Save The Bay to hold volunteer Earth Day beach cleanups on April 21-22 and through all of April
PROVIDENCE, RI – April 16, 2018 – In celebration of Earth Day on April 22, Save The Bay has organized several beach cleanups all over Rhode Island, giving individuals, families and groups many options for getting involved. “Cleanups are such a fun way to celebrate Earth Day. It feels great to do something hands-on to help the environment. And you can really see the difference when you are done,” said July Lewis, volunteer and internship manager at Save The Bay.
Earth Day Cleanups on April 21-22 are as follows:
• April 21: Narragansett, 10 a.m. – noon, Salty Brine. More info and signup.
• April 21: Newport, 10 a.m. – noon, Easton’s Beach. More info and signup.
• April 21: Warwick, 10 a.m. – noon, Conimicut Point. More info and signup.
• April 22: Providence, 10 a.m. – noon, Save The Bay at Fields Point. More info and signup.
Several additional cleanups are planned throughout the month of April, for volunteers who want to make a difference, but can’t help out on Earth Day. They are:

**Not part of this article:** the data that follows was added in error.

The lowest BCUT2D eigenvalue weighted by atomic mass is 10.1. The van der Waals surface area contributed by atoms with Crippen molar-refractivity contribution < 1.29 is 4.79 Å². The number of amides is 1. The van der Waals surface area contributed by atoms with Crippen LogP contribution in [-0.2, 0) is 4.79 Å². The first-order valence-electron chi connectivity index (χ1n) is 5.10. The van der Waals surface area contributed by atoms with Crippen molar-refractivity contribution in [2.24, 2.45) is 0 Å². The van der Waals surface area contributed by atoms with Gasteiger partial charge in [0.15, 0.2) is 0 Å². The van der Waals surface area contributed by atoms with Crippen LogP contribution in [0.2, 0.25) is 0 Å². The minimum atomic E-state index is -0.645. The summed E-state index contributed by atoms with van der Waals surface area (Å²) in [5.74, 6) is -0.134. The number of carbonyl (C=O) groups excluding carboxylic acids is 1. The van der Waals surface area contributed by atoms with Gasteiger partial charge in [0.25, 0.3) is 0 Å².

• April 20: Cranston, 10 a.m. – noon, Tongue Pond. More info and signup.
• April 28: Westerly, 1 – 3 p.m., Misquamicut Beach. More info and signup.
• April 28: East Providence, 10 a.m. – noon, Bold Point. More info and signup.
• April 28: Cranston, 10 a.m. – noon, Stillhouse Cove. More info and signup.
• April 28: Bristol, 9 a.m. – noon, Bristol Harbor. More info and signup.
• April 29: Warwick, 1 – 3 p.m., Salter Grove. More info and signup.
Save The Bay holds beach cleanups every year, from spring through fall. Last year on Earth Day, nearly 500 volunteers collected almost 8,000 pounds of trash and debris at shorelines all over Rhode Island. “People are so enthusiastic to join with their neighbors and make a visible difference in the health of their beaches. This is how we clean up the Bay — together, one piece of litter at a time,” Lewis said.
About Save The Bay: Founded in 1970, Save The Bay works to protect and improve Narragansett Bay and its watershed through advocacy, education, and restoration efforts. It envisions a fully swimmable, fishable, healthy Narragansett Bay, accessible to everyone and globally recognized as an environmental treasure.